Chlamydia outbreak in Denmark

Author: John
Time: 2011/6/22 17:28:44

Health authorities estimate that as many as one in ten sexually active young Danes have chlamydia - many without knowing it.

In the last nine years the number of reported cases of the sexually transmitted disease chlamydia has doubled to more than 30,000 cases, reports the National Board of Health, amounting to an epidemic of the illness.

Chlamydia is now the most widespread sexually transmitted disease in Denmark, largely because many people do not know that they are infected and a large proportion of young people have unprotected sex.

"We are seeing a huge rise in chlamydia and genital warts, and every year many men and women get cancer or become infertile because of sexually transmitted diseases," Susanne Bjerregaard, of the Centre for Sex and Health, told metroXpress newspaper.

The Board of Health now reports that it has nearly 500 registered cases of young people who have irreversibly lost their ability to have children because of complications from untreated chlamydia.

Some 50 to 70 percent of women with chlamydia infection show no symptoms - but they can still spread the infection, which is transmitted through vaginal, anal and oral sex. Sex without condoms and multiple partners are risk factors for the infection which, left untreated, can cause infertility and blindness.

A study by the Swedish Association for Sexuality Education (RFSU) released last month reported that 31 percent of Danes "often" had unprotected sex, while some 55 percent "never" used condoms.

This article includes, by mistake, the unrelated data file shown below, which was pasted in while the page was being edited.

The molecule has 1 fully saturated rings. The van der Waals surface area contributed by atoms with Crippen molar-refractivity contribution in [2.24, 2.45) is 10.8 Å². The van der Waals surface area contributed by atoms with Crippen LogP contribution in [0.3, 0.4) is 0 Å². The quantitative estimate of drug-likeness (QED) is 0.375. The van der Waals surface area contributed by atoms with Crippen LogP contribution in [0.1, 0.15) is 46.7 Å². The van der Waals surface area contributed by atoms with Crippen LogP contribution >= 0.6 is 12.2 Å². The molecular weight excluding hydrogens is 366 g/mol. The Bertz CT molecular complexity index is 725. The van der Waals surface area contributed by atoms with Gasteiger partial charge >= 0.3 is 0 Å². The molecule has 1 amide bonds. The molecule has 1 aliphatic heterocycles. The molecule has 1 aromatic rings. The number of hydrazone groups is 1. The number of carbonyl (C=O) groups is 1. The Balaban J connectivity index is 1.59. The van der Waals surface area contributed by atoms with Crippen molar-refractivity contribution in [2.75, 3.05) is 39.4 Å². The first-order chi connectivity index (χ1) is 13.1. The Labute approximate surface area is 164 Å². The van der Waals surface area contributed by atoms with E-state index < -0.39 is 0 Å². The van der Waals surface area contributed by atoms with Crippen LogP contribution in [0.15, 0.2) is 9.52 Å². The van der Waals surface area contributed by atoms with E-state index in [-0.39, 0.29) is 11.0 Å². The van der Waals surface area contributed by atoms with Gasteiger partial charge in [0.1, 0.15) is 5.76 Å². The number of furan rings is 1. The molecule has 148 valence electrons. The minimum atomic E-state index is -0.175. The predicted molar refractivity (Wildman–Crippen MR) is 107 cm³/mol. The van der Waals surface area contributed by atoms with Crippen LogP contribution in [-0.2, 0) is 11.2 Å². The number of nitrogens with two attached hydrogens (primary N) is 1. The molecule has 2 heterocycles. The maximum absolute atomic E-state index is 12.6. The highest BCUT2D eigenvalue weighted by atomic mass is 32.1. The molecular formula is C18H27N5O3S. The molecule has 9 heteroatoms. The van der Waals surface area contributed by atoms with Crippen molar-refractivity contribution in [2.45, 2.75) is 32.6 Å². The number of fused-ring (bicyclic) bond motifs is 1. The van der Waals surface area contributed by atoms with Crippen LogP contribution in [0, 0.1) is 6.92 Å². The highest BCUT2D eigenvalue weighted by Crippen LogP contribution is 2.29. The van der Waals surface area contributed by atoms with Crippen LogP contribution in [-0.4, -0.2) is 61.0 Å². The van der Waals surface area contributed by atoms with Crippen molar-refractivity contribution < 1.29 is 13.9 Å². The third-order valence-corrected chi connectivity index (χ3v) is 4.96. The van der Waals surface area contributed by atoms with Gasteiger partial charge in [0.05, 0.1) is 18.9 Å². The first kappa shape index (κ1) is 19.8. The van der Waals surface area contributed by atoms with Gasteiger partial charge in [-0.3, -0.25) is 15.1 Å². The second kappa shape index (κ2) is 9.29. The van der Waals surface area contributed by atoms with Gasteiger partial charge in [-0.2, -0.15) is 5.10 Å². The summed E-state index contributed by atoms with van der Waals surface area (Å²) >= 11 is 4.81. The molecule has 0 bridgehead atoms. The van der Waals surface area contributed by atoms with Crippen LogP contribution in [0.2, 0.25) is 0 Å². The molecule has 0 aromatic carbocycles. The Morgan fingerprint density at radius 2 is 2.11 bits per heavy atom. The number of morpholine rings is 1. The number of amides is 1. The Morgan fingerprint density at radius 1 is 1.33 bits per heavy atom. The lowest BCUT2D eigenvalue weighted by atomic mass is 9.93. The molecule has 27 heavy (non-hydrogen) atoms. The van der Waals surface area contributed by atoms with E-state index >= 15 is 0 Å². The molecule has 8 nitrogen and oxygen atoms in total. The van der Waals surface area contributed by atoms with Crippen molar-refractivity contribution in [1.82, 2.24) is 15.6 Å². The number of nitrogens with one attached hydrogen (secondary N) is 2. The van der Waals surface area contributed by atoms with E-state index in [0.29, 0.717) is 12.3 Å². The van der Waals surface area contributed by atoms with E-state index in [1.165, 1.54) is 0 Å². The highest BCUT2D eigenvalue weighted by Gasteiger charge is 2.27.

The National Board of Health along with Frederiksberg Council will now collaborate on an information campaign to teach young people about the symptoms and consequences of untreated chlamydia. In addition, free chlamydia test kits will be offered, so that people can test themselves at home for the infection.

"Young people pay attention when they learn that they can be permanently damaged if Chlamydia goes untreated. Once they know what their options are, they are generally interested in getting tested," Bjarne Rasmussen of the Frederiksberg Council told Berlingske newspaper.

But Bjarne B. Christensen from the Danish Family Planning Association suggested that a culture of safer sex was necessary and could only come through an organised state strategy.

"Education and information campaigns aren’t enough," he told metroXpress last month when the RFSU study about spotty condom use was released."It’s a problem that Denmark doesn’t have a collective policy about sexual health."

keywords: Chlamydia